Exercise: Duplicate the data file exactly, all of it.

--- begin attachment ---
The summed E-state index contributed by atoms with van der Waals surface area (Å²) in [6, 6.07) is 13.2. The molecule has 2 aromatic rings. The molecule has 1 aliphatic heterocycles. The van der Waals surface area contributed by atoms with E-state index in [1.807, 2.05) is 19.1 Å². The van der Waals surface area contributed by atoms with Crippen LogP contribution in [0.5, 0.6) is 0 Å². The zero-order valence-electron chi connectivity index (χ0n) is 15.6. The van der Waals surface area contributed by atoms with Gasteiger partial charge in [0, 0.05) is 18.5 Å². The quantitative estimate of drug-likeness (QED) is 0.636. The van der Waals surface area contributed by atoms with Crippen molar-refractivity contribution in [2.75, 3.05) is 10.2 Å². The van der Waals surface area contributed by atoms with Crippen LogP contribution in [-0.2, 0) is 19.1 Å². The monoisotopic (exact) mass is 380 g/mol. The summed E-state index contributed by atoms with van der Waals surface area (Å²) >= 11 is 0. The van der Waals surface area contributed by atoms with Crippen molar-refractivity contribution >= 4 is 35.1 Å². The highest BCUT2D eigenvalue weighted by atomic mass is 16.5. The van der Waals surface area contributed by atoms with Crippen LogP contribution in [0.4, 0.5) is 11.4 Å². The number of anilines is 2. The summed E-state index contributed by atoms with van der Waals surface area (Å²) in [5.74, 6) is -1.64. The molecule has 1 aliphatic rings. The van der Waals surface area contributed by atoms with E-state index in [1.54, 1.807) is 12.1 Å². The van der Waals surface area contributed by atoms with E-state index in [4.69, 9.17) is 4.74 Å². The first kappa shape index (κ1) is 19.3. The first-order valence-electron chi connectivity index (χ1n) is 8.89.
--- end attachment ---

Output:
The summed E-state index contributed by atoms with van der Waals surface area (Å²) in [6, 6.07) is 13.2. The molecule has 2 aromatic rings. The molecule has 1 aliphatic heterocycles. The van der Waals surface area contributed by atoms with E-state index in [1.807, 2.05) is 19.1 Å². The van der Waals surface area contributed by atoms with Crippen LogP contribution in [0.5, 0.6) is 0 Å². The zero-order valence-electron chi connectivity index (χ0n) is 15.6. The van der Waals surface area contributed by atoms with Gasteiger partial charge in [0, 0.05) is 18.5 Å². The quantitative estimate of drug-likeness (QED) is 0.636. The van der Waals surface area contributed by atoms with Crippen molar-refractivity contribution in [2.75, 3.05) is 10.2 Å². The van der Waals surface area contributed by atoms with Crippen LogP contribution in [-0.2, 0) is 19.1 Å². The monoisotopic (exact) mass is 380 g/mol. The summed E-state index contributed by atoms with van der Waals surface area (Å²) >= 11 is 0. The van der Waals surface area contributed by atoms with Crippen molar-refractivity contribution >= 4 is 35.1 Å². The highest BCUT2D eigenvalue weighted by atomic mass is 16.5. The van der Waals surface area contributed by atoms with Crippen LogP contribution in [0.4, 0.5) is 11.4 Å². The number of anilines is 2. The summed E-state index contributed by atoms with van der Waals surface area (Å²) in [5.74, 6) is -1.64. The molecule has 1 aliphatic rings. The van der Waals surface area contributed by atoms with E-state index in [1.54, 1.807) is 12.1 Å². The van der Waals surface area contributed by atoms with E-state index in [4.69, 9.17) is 4.74 Å². The first kappa shape index (κ1) is 19.3. The first-order valence-electron chi connectivity index (χ1n) is 8.89.